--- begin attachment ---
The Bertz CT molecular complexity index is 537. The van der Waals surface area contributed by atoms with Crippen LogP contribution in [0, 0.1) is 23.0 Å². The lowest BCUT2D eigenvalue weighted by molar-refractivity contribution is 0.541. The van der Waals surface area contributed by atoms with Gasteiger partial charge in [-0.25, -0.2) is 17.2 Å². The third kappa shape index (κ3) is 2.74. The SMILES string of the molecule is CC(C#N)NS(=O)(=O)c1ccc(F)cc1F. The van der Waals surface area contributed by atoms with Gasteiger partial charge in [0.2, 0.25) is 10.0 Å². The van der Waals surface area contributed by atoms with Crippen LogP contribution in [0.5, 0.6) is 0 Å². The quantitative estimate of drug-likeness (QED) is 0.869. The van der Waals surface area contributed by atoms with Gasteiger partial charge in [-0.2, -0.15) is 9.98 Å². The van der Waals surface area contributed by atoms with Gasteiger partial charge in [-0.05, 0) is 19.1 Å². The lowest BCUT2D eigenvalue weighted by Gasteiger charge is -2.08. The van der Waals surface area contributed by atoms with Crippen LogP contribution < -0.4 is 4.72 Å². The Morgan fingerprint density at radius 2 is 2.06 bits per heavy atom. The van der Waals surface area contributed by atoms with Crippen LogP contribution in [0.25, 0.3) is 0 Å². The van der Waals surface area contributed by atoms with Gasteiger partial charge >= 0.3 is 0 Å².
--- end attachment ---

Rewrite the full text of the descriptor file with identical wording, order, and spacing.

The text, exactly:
The Bertz CT molecular complexity index is 537. The van der Waals surface area contributed by atoms with Crippen LogP contribution in [0, 0.1) is 23.0 Å². The lowest BCUT2D eigenvalue weighted by molar-refractivity contribution is 0.541. The van der Waals surface area contributed by atoms with Gasteiger partial charge in [-0.25, -0.2) is 17.2 Å². The third kappa shape index (κ3) is 2.74. The SMILES string of the molecule is CC(C#N)NS(=O)(=O)c1ccc(F)cc1F. The van der Waals surface area contributed by atoms with Gasteiger partial charge in [0.2, 0.25) is 10.0 Å². The van der Waals surface area contributed by atoms with Crippen LogP contribution in [0.5, 0.6) is 0 Å². The quantitative estimate of drug-likeness (QED) is 0.869. The van der Waals surface area contributed by atoms with Gasteiger partial charge in [-0.2, -0.15) is 9.98 Å². The van der Waals surface area contributed by atoms with Gasteiger partial charge in [-0.05, 0) is 19.1 Å². The lowest BCUT2D eigenvalue weighted by Gasteiger charge is -2.08. The van der Waals surface area contributed by atoms with Crippen LogP contribution < -0.4 is 4.72 Å². The Morgan fingerprint density at radius 2 is 2.06 bits per heavy atom. The van der Waals surface area contributed by atoms with Crippen LogP contribution in [0.25, 0.3) is 0 Å². The van der Waals surface area contributed by atoms with Gasteiger partial charge >= 0.3 is 0 Å².